Almost fourteen years after President Bush’s declaration, the United States must acknowledge that the creation of a world where one should negotiate with belligerent nation states but not with other forms of opposition is an unfeasible one. Mediation and negotiation have been necessary since the beginning of modern warfare and are even more crucial as the stakes of armed conflict and violent global destruction rise. The very basis of the international ideology that the U.S. champions today demands the recognition and acknowledgement of the opposition and their causes, diplomatic efforts of cultural and ideological understanding, and negotiation to resolve conflict as peacefully as possible. The United States must merge its allegiance to negotiations and diplomacy with the acknowledgement that a new era of warfare is conducted against terrorist groups: a policy demanding non-negotiation and inaction ultimately fails to recognize the nature of 21st century conflict.

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The EU’s Failed Solution to an Immigration Problem

Europe has been dealing with an immigration crisis for more than five years now. With migrants leaving their native countries for a variety of reasons including war, famine and human rights abuses, many have turned to human traffickers to help them get across the Mediterranean to Europe. The final destination for the intrepid many, after this perilous journey, is Italy.

Every day in Italy, hundreds of migrants make the journey from Libya to the small island of Lampedusa, in search for a better life. According to the International Organization for Migration, more than 3,200 migrants lost their lives trying to reach Europe by sea last year alone. Until September 2014, Italy had a program called Mare Nostrum to help these migrants make it to Italy safely. Migrants make the voyage from the shores of Libya by paying off human trafickers, who promise the migrants a place in a dinghy which is often unsafe and overcrowded. Mare Nostrum, run by the Italian Navy, was created after the terrible 2013 shipwreck that killed 300 migrants. The Italian Navy would send ships to meet dinghies off the coast of Libya and to safely transport the migrants to Italy, minimizing the deaths and hardships that the migrants would have had to otherwise undergo. It cost about nine million Euros per month and was completely financed by the Italian government, despite pleas to the European Union by the Italian Prime Minister. Due to the high influx of immigrants and lack of funds this program soon came to an end. According to the EU, Mare Nostrum was a program that encouraged migrants to make the journey since they knew that the Italian Navy would help them.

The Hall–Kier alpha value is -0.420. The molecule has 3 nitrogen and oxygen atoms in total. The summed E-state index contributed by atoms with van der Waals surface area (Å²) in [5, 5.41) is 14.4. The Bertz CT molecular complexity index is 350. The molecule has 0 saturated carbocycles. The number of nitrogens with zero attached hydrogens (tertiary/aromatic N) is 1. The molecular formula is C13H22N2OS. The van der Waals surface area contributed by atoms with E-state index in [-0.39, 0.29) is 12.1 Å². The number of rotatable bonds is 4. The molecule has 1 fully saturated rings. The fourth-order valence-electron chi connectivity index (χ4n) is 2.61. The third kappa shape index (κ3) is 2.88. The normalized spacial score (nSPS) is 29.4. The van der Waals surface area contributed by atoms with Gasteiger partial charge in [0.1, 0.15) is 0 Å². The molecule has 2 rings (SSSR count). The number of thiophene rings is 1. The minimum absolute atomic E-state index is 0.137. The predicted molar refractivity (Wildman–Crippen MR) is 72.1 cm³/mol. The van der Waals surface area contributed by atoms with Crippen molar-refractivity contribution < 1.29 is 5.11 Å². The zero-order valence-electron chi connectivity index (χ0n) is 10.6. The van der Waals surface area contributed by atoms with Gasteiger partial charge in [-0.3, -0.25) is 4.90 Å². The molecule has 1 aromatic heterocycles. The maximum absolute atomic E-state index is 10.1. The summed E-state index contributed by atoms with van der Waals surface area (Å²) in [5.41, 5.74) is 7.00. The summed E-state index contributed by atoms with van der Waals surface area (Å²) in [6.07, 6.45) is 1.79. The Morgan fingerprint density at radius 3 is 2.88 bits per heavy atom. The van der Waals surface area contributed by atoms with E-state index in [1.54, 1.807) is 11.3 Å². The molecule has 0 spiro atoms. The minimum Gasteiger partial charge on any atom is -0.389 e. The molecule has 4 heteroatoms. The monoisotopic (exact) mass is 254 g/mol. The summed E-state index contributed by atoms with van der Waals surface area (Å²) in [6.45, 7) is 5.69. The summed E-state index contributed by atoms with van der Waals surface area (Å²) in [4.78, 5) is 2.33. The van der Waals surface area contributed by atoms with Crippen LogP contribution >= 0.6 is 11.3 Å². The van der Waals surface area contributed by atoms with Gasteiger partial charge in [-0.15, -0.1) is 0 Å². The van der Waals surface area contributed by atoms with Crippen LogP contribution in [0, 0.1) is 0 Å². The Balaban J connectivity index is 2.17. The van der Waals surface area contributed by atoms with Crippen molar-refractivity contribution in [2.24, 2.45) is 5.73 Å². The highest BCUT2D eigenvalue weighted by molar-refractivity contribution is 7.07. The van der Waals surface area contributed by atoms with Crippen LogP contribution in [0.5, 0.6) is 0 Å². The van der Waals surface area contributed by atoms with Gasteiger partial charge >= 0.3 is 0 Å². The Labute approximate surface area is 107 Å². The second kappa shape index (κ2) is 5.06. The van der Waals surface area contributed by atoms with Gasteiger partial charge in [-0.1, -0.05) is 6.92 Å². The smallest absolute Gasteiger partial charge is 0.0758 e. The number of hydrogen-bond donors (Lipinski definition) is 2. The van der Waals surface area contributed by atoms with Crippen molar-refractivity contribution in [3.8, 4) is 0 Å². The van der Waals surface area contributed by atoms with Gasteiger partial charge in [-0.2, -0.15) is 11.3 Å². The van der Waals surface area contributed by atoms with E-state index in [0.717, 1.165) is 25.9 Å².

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‘Grexit’ may not be a word that many have heard before, but it has become increasingly more discussed in the past couple of days. A Grexit, or a Greek exit from the Eurozone, is what may happen now that Greece has elected a new prime minister who wants to cut back on austerity measures and to renegotiate Greece’s debts.

On Sunday January 25th, Alexis Tsipras, the head of Greece’s left wing Syriza party, was elected Prime minister. Tsipras gained widespread popularity throughout Greece because of his promises that he would drastically reduce the austerity measures that have led to recession and high levels of unemployment throughout Greece. The measures, which resulted in the GDP shrinking 19% since 2010 and in unemployment rising to 25%, have not significantly contributed to the reduction of the national debt, which has risen—Greece’s debt as a share of GDP is now 176%.

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Where is China Headed?

Less than a century ago, the West was an unquestioned, dominant, and formidable power that arguably stood tall over the rest of the world. The Age of Imperialism set up the perfect playing ground on which both the European continent and the United States were able to directly assert their dominance over many of the Eastern nations. Remember when some of the Western nations divided China into spheres of influence in the early twentieth century? I think it’s fair to say now that the tide has turned, or is at the very least, turning. Here’s why:

China has established itself as an economic superpower over the course of the 21st century. As China is gaining more power and, arguably, respect, China is also taking actions that largely resemble actions taken by nations during the age of imperialism. According to an article from The Economist, Africans are growing increasingly wary about authoritarian China’s presence in Africa. China is Africa’s biggest trading partner, so it makes sense, unfortunately, that the China’s presence in Africa is driven, arguably, solely by the economic prospects that result from controlling Africa. It seems as though China is looking on to growing more and more imperialistic, which is clearly evident with President of China’s Xi Jin ping plan to invest at least 250 billion dollars in Latin America. I think it’s safe to say that China has been getting a taste of what it feels like to be an imperialist power, but unfortunately for the rest of the world, it’s becoming more evident that China is using its powers to benefit itself. China is often not helpful in restoring order or helping the political systems of African nations; rather, China is more concerned with making sure that is able to better its own economy.